Burnout. Like a particularly unforgettable destination, those of us who’ve paid a visit nod knowingly to one another. No matter how long ago it was, we recall the familiar landmarks of our journey with easy clarity. And we never want to go back.
And yet, earlier this year I found myself retracing my steps along the route to burnout. The déjà vu gave way to a gnawing anger at myself. I was older, even a little wiser! How could I let this happen again?
I was at SHRM’s Annual Conference in Chicago last week, speaking about how HR can support effective remote work. I’ve given different versions of this talk in a few contexts, but one of my core messages is always that remote work (in any form, be it fully remote teams or roles, or a ‘work from home’ policy) cannot succeed if it is layered over a low-trust work environment.
When I speak about this topic, I share a few symptoms of low-trust as it relates to remote work, and one of them is an organization in which managers are free to treat ‘work from home’ as a reward, rather than understanding and applying a clearly defined business reason for committing to remote work/’work from home’ as an organization.
Recently, an employee from an organization I worked at several years ago reached out on LinkedIN. They wanted to share their experience of a project I led back then to introduce SMART goals as part of the performance planning and assessment process. They were not a fan. I don’t blame them.
I leave for Whistler, British Columbia first thing tomorrow morning for Actionable’s annual Consulting Partner Summit, and while I generally pride myself on packing light, I had to level up this time since I’m bringing a bunch of print materials for the event, as well as planning for both warm days and cold nights.
I always loved the show Arrested Development. In fact, after the last US election I vowed to only comment on US politics on Facebook using gifs from the show, to avoid contributing to the vitriolic, overwhelming, and (in my opinion) futile, political debates going on in my feed (as a Canadian I’m truly just yelling into the void about this stuff). Turns out this Jason Bateman gif works for more recent events too.
This week’s Google Duplex demo raised important and provocative ethical questions about human-machine interactions. It also offered a glimmer of hope that the long-ago promise that technology would free us from mental and physical grunt work to enjoy lives of leisure might yet live.
The work that Duplex would do, book appointments, schedule reservations, is work that, to date, most of us have done for ourselves.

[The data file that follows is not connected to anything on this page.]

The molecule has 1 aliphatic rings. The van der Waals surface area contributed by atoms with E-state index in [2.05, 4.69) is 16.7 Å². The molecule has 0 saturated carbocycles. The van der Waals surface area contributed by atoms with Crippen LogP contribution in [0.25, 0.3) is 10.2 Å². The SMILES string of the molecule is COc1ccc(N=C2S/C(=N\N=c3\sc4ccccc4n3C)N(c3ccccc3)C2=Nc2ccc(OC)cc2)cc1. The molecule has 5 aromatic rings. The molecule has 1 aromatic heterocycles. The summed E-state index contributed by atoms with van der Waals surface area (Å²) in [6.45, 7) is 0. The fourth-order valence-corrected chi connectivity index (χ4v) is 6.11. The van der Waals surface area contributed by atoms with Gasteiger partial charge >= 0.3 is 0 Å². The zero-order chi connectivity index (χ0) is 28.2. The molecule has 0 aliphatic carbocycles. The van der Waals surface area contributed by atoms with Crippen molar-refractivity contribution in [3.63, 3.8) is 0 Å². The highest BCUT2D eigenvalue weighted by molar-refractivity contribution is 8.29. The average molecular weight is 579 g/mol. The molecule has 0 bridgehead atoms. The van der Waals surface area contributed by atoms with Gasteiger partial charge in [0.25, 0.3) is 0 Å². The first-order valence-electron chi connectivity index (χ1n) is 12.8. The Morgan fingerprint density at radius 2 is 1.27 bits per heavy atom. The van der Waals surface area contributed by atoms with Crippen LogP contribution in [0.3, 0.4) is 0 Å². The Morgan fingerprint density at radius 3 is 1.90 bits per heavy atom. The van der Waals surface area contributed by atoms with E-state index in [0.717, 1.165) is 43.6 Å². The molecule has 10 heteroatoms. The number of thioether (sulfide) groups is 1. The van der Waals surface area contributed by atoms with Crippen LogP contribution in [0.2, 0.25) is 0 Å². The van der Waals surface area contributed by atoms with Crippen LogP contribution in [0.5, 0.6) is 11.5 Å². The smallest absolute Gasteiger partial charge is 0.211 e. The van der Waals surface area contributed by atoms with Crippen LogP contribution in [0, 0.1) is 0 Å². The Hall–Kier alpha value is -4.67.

It’s called shadow work, and it’s become so ubiquitous that we barely notice it anymore. Our collective anxieties about automation and AI make it easy to overlook the less dramatic ways that work is being shifted away from workers.
I am not good at sleeping. I used to be, but as I’ve gotten older I seem to have forgotten how. That is one reason that I was captivated when I heard Jocelyn Glei’s interview with Rubin Naiman, a sleep psychologist and professor, on her podcast Hurry Slowly. A combination of the subject matter, Naiman’s earnestness, and his soothing tone makes the episode a sort of ‘meta’ experience. I get calm and sleepy every time I hear it, and so I’ve listened to it a lot.
If you read this blog with any regularity, you’ll know that I’ve been hip deep in a research project of my own making since last year, with the goal to deepen my understanding of workplace sexual harassment as a systemic problem, how HR is implicated in that system, and what we can do to influence it differently.
That project has continued to pick up steam, and I am so grateful to the many, many people who have generously shared their time and thoughts. These include HR professionals at all levels, survivors and targets of sexual harassment, leaders, lawyers, advocates, and even a couple of scientists. When I waded into this I had no idea that this would lead to the array of incredible, humbling conversations it has, and honestly, I’m just getting started…more on that in the weeks to come.
I’ve been breaking a lot of my rules lately, and I paid for it this week.
No coffee after 1pm
Log off Twitter an hour before bed
Only skip the gym if you’re sick or in (non-DOMS) pain
Bring your own lunch
These are small things. They sound pretty easy. Inconsequential even. Breaking one does not result in immediate calamity. But I know through trial and error that ignoring one or more of these for even a week or two leads to quick fraying of the cord that tethers me to my capacity as a functioning human being.
“He’s a rockstar” “She’s brilliant” “He’s a good guy”
Whether we’re dividing people into INTJs and ENFPs, High Ds or Cs, or placing them on a 9-box grid, we love our categories. I’ve been reflecting on this over the last week, sparked by a presentation delivered by Mathieu Baril of DDI at HR Leaders Summit West. Baril’s presentation challenged traditional thinking on High Potential programs, suggesting that we need to broaden our definition of potential and recognize the individual bias at work when we go about identifying so-called Hi-Pos:
“We tend to underestimate the role of context in performance. Performance is less portable then we think.”